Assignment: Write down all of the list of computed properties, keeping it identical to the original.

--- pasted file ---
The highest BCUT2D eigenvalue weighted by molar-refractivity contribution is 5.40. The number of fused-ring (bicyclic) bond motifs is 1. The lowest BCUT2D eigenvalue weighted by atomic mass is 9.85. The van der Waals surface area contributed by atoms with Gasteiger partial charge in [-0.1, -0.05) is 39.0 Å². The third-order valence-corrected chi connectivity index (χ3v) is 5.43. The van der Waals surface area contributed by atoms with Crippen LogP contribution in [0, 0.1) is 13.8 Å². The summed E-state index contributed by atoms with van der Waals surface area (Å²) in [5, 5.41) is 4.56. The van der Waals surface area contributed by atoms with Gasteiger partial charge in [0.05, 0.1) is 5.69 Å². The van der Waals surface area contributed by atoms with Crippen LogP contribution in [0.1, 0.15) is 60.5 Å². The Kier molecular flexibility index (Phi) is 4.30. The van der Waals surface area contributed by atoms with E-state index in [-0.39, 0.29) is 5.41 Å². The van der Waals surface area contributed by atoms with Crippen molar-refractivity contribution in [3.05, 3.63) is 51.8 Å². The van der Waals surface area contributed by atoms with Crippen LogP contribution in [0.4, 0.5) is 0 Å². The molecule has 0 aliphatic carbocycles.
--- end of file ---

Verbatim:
The highest BCUT2D eigenvalue weighted by molar-refractivity contribution is 5.40. The number of fused-ring (bicyclic) bond motifs is 1. The lowest BCUT2D eigenvalue weighted by atomic mass is 9.85. The van der Waals surface area contributed by atoms with Gasteiger partial charge in [-0.1, -0.05) is 39.0 Å². The third-order valence-corrected chi connectivity index (χ3v) is 5.43. The van der Waals surface area contributed by atoms with Crippen LogP contribution in [0, 0.1) is 13.8 Å². The summed E-state index contributed by atoms with van der Waals surface area (Å²) in [5, 5.41) is 4.56. The van der Waals surface area contributed by atoms with Gasteiger partial charge in [0.05, 0.1) is 5.69 Å². The van der Waals surface area contributed by atoms with Crippen LogP contribution in [0.1, 0.15) is 60.5 Å². The Kier molecular flexibility index (Phi) is 4.30. The van der Waals surface area contributed by atoms with E-state index in [-0.39, 0.29) is 5.41 Å². The van der Waals surface area contributed by atoms with Crippen molar-refractivity contribution in [3.05, 3.63) is 51.8 Å². The van der Waals surface area contributed by atoms with Crippen LogP contribution in [0.4, 0.5) is 0 Å². The molecule has 0 aliphatic carbocycles.